FSU Biology - Faculty Research Interests - Cell Structure, Function, and Motility

Department of Biological Science

at Florida State University

Cell Structure, Function, and Motility

  • Hank W. Bass
    Meiosis in higher plants; telomere dynamics; molecular cytology; maize chromatin, nuclease sensitivity profiling, G4-DNA, and genome research in maize and hop.

  • Brian P. Chadwick
    X chromosome inactivation; chromatin organization; epigenetic gene regulation.

  • P. Bryant Chase
    Biomechanics of cardiac and skeletal muscle.

  • Jonathan H. Dennis
    The biology of chromatin involved in the innate immune response.

  • Peter Fajer
    Muscle contraction; structure-function of proteins; cellular physiology.

  • Steven Lenhert
    Biological membranes; cell-substrate interactions; bionanotechnology.

  • M. Elizabeth Stroupe
    The Stroupe laboratory uses cryogenic electron microscopy and X-ray crystallography to discover fundamental mechanisms in ribosome biogenesis and sulfur metabolism.

  • Kenneth A. Taylor
    Macromolecular structure determination by 3-D electron microscopy; muscle, cytoskeleton and cell adhesion structure; virus structure.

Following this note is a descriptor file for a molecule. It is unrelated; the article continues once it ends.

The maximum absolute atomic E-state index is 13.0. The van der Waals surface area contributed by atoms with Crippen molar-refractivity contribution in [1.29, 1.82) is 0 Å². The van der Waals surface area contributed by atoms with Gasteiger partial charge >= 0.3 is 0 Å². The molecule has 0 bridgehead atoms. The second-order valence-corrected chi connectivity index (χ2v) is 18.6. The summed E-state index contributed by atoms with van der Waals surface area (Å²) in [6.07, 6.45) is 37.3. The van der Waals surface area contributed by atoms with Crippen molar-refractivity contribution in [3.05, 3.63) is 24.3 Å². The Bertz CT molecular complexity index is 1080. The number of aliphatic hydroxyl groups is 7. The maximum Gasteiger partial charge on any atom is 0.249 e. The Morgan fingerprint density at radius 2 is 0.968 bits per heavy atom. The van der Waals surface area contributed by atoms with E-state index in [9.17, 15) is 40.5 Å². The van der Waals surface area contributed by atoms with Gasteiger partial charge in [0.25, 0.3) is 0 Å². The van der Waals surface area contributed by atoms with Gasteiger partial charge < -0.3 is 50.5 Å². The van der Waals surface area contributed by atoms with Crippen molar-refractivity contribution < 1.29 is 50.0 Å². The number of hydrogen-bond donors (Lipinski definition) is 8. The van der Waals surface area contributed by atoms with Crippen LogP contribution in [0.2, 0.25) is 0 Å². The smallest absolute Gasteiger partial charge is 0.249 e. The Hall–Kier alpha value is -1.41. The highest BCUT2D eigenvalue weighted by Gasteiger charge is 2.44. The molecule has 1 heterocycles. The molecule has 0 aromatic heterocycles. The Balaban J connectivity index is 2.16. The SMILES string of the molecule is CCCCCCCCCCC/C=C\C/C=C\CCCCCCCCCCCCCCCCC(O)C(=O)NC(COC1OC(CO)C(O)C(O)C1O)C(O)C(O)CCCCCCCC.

• Dr. Hong-Guo Yu
    Molecular and cell biology of the cell nucleus

  • Dr. Qian Yin
    Biochemist and structural biologist dedicated to delineate individual proteins functions and their interactions in innate immunity, inflammation, pathogen-host interaction, and autophagy.

  • Fanxiu Zhu
    Kaposi's sarcoma-associated herpesvirus (KSHV); viral evasion of the host innate immune responses; viral modulation of the host kinase signaling pathways; role and assembly of KSHV tegument proteins.


Research groups offering graduate training in the area of Cell Structure, Function, and Motility focus their research efforts on understanding the molecular morphology and dynamics of nuclei, flagella, muscle, and nonmuscle cell motility systems. These groups use a variety of experimental approaches (e.g., sophisticated light & electron microscopy, molecular biology, genetics, protein biochemistry, NMR) to gain greater understanding of the structural components, molecular organization, assembly, and movement of dynamic systems in vertebrate and invertebrate animal cells, plant cells, and unicellular algae. The individual labs are well equipped and focused on graduate training. Graduate students are encouraged to use state-of-the-art equipment in the departmental Biological Science Imaging Resource (BSIR), Molecular Cloning Facility, Hybridoma Facility, and at the National High Magnetic Field Laboratory for their research projects.